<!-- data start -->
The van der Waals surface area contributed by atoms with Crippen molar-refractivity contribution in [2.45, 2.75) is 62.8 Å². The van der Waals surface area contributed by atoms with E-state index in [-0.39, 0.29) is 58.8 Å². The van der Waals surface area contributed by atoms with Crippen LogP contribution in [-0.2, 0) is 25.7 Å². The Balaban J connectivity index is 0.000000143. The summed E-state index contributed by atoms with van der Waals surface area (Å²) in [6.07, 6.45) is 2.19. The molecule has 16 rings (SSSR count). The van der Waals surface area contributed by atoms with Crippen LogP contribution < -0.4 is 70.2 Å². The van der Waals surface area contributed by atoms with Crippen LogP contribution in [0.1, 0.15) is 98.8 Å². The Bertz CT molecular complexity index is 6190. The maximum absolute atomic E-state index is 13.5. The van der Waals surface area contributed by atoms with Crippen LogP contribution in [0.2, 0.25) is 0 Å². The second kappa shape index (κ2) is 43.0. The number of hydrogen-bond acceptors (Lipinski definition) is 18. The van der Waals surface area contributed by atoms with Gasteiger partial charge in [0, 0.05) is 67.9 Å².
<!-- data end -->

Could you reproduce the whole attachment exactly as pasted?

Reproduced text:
The van der Waals surface area contributed by atoms with Crippen molar-refractivity contribution in [2.45, 2.75) is 62.8 Å². The van der Waals surface area contributed by atoms with E-state index in [-0.39, 0.29) is 58.8 Å². The van der Waals surface area contributed by atoms with Crippen LogP contribution in [-0.2, 0) is 25.7 Å². The Balaban J connectivity index is 0.000000143. The summed E-state index contributed by atoms with van der Waals surface area (Å²) in [6.07, 6.45) is 2.19. The molecule has 16 rings (SSSR count). The van der Waals surface area contributed by atoms with Crippen LogP contribution < -0.4 is 70.2 Å². The van der Waals surface area contributed by atoms with Crippen LogP contribution in [0.1, 0.15) is 98.8 Å². The Bertz CT molecular complexity index is 6190. The maximum absolute atomic E-state index is 13.5. The van der Waals surface area contributed by atoms with Crippen LogP contribution in [0.2, 0.25) is 0 Å². The second kappa shape index (κ2) is 43.0. The number of hydrogen-bond acceptors (Lipinski definition) is 18. The van der Waals surface area contributed by atoms with Gasteiger partial charge in [0, 0.05) is 67.9 Å².